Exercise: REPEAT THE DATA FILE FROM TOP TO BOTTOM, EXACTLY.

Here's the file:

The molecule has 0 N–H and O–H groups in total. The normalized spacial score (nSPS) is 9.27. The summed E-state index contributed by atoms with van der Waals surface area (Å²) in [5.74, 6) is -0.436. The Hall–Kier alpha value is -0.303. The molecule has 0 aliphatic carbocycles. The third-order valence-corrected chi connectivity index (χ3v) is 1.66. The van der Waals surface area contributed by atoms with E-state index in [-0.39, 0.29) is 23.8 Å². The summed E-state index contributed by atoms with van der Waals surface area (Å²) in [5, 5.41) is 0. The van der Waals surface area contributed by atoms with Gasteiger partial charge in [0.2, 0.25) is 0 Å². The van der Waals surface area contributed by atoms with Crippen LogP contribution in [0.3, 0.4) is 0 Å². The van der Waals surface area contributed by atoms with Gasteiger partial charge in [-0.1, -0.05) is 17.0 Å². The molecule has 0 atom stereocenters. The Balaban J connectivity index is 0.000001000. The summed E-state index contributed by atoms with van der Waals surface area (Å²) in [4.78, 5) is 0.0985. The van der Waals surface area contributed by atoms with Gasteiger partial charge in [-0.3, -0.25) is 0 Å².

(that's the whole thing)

The molecule has 0 N–H and O–H groups in total. The normalized spacial score (nSPS) is 9.27. The summed E-state index contributed by atoms with van der Waals surface area (Å²) in [5.74, 6) is -0.436. The Hall–Kier alpha value is -0.303. The molecule has 0 aliphatic carbocycles. The third-order valence-corrected chi connectivity index (χ3v) is 1.66. The van der Waals surface area contributed by atoms with E-state index in [-0.39, 0.29) is 23.8 Å². The summed E-state index contributed by atoms with van der Waals surface area (Å²) in [5, 5.41) is 0. The van der Waals surface area contributed by atoms with Gasteiger partial charge in [0.2, 0.25) is 0 Å². The van der Waals surface area contributed by atoms with Crippen LogP contribution in [0.3, 0.4) is 0 Å². The van der Waals surface area contributed by atoms with Gasteiger partial charge in [-0.1, -0.05) is 17.0 Å². The molecule has 0 atom stereocenters. The Balaban J connectivity index is 0.000001000. The summed E-state index contributed by atoms with van der Waals surface area (Å²) in [4.78, 5) is 0.0985. The van der Waals surface area contributed by atoms with Gasteiger partial charge in [-0.3, -0.25) is 0 Å².